Since the founding of the Africa Day on the 25th of May 1963, this date had not been celebrated in such extraordinary conditions. The covid-19 pandemic has taken over our lives all over the world, including our great neighboring continent and in these days hundreds of millions of people experience the closest thing to a global catastrophe that has occurred in decades.
We, the rich and powerful countries of the North, have a reason to feel vulnerable; with our borders always tightly closed to safeguard our achievements from poorer ones, now see how many have been left in the gutter or on the edge of it. Considering of course, that the systems are put in place to secure the lives of the citizens and not the other way around, we have seen that our systems have always had and still have feet made of clay.
Right from the beginning, everyone asked: if this can happen to us the richer continents, what could possibly happen in Africa? There were and still are, apocalyptic predictions. But the truth is that in Africa the pandemic is under control.
As for us, we are not surprised. We know African women and know what they are capable of. We decided that we wanted to ask them, that we wanted to hear them. Because African women are the engine of their continent and listening to them and working with them is a guarantee that we will succeed in solving their problems and those of their communities. Given that listening is respect and knowledge.
They tell us that the lockdown is more difficult for women. They tell us that sometimes protecting themselves from the virus is almost incompatible with earning a day to day living, which countless women practically do in markets across Africa to provide for their families.
They tell us that communicating, studying or working from home becomes difficult when there is no connection and knowledge of new technologies.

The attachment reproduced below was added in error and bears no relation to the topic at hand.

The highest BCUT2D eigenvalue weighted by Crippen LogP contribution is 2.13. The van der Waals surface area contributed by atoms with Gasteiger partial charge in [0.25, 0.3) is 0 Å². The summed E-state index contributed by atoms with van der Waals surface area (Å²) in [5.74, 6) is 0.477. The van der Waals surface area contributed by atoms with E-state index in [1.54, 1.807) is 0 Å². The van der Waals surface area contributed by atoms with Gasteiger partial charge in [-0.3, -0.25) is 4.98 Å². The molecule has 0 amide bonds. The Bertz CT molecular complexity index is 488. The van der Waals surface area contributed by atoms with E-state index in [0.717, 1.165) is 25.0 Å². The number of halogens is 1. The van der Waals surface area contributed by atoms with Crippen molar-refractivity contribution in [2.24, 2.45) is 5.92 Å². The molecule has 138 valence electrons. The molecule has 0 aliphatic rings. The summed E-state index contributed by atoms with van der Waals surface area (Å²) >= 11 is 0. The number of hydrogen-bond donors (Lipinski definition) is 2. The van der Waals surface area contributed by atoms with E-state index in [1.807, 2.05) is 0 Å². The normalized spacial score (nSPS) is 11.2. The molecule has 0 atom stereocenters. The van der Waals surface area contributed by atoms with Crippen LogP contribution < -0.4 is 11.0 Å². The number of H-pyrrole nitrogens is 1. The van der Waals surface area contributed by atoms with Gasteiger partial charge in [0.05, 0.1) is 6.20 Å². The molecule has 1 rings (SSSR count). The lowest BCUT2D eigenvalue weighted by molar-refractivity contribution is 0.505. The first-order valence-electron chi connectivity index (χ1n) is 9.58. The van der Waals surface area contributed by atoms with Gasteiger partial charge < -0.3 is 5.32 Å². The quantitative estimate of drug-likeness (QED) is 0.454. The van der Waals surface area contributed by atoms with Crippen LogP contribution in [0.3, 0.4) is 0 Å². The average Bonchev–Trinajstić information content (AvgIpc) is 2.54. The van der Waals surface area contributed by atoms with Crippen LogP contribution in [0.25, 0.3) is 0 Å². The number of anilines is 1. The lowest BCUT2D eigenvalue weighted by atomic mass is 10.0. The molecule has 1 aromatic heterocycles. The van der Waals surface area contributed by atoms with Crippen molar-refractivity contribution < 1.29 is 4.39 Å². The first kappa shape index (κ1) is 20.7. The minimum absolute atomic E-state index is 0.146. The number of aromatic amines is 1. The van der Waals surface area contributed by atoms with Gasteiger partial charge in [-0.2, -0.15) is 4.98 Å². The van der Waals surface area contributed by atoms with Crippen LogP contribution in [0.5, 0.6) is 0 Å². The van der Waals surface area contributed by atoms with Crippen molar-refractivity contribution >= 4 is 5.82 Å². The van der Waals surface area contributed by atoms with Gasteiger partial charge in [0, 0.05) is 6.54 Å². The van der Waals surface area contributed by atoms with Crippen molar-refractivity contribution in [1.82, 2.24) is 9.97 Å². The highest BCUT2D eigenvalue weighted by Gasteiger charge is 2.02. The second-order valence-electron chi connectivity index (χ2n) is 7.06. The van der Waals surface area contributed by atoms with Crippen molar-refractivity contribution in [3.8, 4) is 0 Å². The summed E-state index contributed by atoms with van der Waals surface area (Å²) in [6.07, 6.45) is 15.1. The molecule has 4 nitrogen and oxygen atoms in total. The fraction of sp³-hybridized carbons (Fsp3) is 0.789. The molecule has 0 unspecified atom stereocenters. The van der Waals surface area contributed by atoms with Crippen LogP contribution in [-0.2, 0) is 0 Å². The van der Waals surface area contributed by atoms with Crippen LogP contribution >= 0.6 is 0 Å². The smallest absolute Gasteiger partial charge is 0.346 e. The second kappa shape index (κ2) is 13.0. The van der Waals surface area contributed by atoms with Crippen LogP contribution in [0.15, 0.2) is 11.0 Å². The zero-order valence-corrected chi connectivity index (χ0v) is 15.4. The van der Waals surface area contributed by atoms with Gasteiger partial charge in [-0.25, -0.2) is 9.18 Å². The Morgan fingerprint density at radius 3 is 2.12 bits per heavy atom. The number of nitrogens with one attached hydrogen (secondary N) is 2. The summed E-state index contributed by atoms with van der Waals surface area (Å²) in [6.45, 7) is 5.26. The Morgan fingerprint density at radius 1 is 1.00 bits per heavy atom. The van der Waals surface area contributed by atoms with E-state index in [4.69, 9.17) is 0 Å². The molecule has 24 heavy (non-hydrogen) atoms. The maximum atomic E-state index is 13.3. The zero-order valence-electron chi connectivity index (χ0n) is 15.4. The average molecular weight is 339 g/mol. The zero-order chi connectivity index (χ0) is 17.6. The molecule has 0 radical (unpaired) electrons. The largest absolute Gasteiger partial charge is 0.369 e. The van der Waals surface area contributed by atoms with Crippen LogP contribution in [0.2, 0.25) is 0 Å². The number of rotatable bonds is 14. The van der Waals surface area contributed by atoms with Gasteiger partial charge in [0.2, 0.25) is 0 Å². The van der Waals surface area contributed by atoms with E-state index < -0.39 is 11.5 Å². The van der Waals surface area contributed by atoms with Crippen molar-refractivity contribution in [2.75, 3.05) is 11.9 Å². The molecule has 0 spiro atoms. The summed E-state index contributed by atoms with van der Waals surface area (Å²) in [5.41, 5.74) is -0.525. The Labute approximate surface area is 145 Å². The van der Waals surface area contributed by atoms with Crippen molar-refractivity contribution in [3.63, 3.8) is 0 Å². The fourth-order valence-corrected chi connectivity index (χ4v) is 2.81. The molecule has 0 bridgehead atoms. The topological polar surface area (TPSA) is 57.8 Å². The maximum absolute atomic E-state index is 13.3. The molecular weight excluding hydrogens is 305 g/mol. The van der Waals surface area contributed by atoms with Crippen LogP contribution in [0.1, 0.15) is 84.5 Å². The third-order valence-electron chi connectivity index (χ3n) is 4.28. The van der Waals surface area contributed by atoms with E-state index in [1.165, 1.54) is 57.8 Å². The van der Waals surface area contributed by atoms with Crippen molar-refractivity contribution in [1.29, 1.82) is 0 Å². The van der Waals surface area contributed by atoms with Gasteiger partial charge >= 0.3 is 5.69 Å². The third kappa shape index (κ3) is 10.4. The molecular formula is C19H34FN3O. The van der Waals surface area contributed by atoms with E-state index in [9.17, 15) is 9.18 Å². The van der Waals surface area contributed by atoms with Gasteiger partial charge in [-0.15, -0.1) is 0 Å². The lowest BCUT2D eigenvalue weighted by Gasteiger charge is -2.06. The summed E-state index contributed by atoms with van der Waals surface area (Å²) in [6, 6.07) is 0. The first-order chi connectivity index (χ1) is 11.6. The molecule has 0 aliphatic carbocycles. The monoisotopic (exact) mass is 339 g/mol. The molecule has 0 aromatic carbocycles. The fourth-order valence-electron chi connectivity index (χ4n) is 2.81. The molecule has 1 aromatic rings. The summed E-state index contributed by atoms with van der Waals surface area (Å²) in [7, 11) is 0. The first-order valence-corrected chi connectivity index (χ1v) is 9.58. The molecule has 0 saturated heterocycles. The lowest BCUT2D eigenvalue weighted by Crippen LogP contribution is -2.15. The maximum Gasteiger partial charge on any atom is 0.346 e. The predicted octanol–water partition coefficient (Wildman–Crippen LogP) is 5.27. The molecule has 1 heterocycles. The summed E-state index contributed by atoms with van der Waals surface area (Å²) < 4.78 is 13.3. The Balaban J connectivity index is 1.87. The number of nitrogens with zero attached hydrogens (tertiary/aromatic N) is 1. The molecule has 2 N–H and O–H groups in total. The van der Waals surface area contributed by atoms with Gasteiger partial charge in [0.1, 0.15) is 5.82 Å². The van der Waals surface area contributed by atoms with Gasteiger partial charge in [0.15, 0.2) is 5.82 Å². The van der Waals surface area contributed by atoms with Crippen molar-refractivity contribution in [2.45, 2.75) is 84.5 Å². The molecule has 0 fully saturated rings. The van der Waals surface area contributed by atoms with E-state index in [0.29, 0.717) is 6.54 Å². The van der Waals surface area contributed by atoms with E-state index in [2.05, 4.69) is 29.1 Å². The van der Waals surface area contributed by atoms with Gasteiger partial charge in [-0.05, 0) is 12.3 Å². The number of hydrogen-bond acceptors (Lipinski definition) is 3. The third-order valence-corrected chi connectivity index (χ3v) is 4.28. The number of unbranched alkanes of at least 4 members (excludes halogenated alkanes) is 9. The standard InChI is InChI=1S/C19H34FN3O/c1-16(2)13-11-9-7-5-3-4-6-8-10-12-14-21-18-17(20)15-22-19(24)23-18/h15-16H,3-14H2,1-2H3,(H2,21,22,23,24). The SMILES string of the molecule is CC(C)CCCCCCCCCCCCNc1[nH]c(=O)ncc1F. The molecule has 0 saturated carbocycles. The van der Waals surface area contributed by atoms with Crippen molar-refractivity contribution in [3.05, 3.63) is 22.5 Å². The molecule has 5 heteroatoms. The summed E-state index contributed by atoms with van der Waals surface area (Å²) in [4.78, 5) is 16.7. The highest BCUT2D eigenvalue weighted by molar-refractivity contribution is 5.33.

They tell us that during the lockdown women suffer increased violence from abusers in their homes.
However, they also tell us for the most part, that their governments have reacted quickly, that there are groups of women making face masks, that they are requesting and becoming part of pandemic response committees.
They tell us that in this pandemic they are being what they have always been, agents of life and health. Also in Africa, women constitute the 70% majority of health personnel and therefore not the greatest victims in crises, as has always been the case.
But surely, what is most consistent in their testimonies, what is most shocking, what comforts them and the entire continent, is the enormous self-confidence that Africa and its women are acquiring in this pandemic as Aminata Toure, the former Prime Minister of Senegal told us just a few days ago. Because despite the lockdown, despite the closure of borders, despite all the difficulties, Africa is holding up, Africa endures and this serves a lesson of resilience to the entire world, of which it is very much aware.
As our Tanzanian friend and adviser Gertrude Mongella stressed, African women are survivors and because they are, Africa has come through. Women for Africa is and will be by their side, sharing that African pride which on the 25th of May 1963 took on the form of the Africa Day that we commemorate today.
Today, more than ever, Africa has a woman’s name.
María Teresa Fernández de la Vega
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